Double Gloving in the OR

The idea of double gloving during surgery seems to be catching on. Earlier this year, a 24-month study published in the AORN Journal found the majority of healthcare providers in the study expressed favorable views toward the practice of donning not one pair of gloves in the operating room, but two.

In the article, Exploring the Benefits of Double Gloving During Surgery, study authors Denise Korniewicz, PhD, RN, FAAN, and Maher El-Masri, PhD, RN, wrote that OR staff who single glove more often find blood on their hands post-surgery than those who double glove. For double-glovers, breaches are more likely to occur in the outer glove than the inner glove.

“Double gloving by itself may protect the wearer’s skin from needle sticks,” they concluded.

Their findings are consistent with a number of previously published studies and subsequent recommendations from professional groups endorsing the practice. The Association of periOperative Registered Nurses, the American College of Surgeons, the American Academy of Orthopaedic Surgeons and the CDC all give double gloving the official thumbs-up.

“The consistent theme in the literature is the protection double gloving provides,” said Leilani A. Salimone, BSN, RN, CNOR, nurse manager of the OR at the Mayo Clinic in Jacksonville, FL. “However, acceptance and practice can be conflicting.”

Enhanced Barrier

A perioperative nurse for more than 15 years, Salimone is committed to double gloving to protect both patient and provider against infection. However, she noted her convictions aren’t always shared by other surgical staff.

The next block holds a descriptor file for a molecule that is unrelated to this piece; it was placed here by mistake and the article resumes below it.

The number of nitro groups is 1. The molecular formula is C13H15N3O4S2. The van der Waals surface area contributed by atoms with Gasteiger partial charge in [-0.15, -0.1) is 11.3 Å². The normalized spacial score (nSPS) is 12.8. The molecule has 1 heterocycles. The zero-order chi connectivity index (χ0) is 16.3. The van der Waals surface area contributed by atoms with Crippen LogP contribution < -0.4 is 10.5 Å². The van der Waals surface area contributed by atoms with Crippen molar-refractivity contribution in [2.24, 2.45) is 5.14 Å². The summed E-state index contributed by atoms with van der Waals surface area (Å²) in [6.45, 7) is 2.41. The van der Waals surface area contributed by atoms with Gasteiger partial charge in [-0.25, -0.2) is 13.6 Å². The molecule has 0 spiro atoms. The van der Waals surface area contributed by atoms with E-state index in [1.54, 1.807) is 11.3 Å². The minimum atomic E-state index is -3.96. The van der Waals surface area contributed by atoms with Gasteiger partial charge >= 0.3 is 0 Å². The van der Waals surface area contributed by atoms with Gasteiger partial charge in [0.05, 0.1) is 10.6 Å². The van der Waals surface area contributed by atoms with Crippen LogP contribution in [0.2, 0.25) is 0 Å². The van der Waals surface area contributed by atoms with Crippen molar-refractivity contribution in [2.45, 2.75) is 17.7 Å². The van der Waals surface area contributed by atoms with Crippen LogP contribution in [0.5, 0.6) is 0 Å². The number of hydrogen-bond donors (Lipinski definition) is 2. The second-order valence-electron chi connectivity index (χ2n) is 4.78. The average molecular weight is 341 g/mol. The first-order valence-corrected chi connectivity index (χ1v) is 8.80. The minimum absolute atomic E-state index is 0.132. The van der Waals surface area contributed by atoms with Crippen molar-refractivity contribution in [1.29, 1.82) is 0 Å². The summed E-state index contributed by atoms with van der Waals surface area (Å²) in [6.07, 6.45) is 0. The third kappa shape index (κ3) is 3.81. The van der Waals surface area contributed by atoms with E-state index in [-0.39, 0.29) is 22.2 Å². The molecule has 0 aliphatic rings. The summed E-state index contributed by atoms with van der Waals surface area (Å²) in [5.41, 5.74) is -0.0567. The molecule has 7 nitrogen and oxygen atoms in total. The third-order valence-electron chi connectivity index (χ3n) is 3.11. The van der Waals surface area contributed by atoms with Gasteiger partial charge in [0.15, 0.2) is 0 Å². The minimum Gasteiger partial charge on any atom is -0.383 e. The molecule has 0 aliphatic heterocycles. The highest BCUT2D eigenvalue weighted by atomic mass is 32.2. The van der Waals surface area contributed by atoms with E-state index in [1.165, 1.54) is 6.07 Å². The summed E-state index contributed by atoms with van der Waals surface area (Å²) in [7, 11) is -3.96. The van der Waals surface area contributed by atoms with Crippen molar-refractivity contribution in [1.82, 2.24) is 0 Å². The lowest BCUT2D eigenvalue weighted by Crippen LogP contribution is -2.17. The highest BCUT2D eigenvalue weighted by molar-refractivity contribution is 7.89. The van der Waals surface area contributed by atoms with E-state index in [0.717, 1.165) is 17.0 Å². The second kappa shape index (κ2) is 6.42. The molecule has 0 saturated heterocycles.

“They intuitively know double gloving is beneficial to practice but may not embrace the recommendation for various reasons, namely reduced manual dexterity and tactile sensitivity,” she said.

In other words, the increased barrier between the provider, instrument and patient causes, well, an increased barrier between provider, instrument and patient. Some surgical staff resent that.

Salimone recommends surgical staff try and customize their best double-glove fit to preserve dexterity and sensitivity. Some, she said, prefer the inner glove to be a size larger than the outer glove. Meanwhile, others prefer the inner glove to be a size smaller or the same size as the outer glove.

Finding a fit that’s right for you may dissolve any perceived downsides of double gloving. A study published in the Journal of the American College of Surgeons in 2004 found an 88 percent acceptance rate among the group who double gloved – and 88 percent of them said they experienced no loss in tactile sensitivity.

Worthwhile Waste

Cost and waste are two other reasons surgical staff (or their managers) may dismiss double gloving. After all, if everyone uses two pairs of gloves, a hospital burns through twice the inventory, right?

That, said Paula Graling, DNP, RN, CNOR, CNS, is the wrong way to look at it.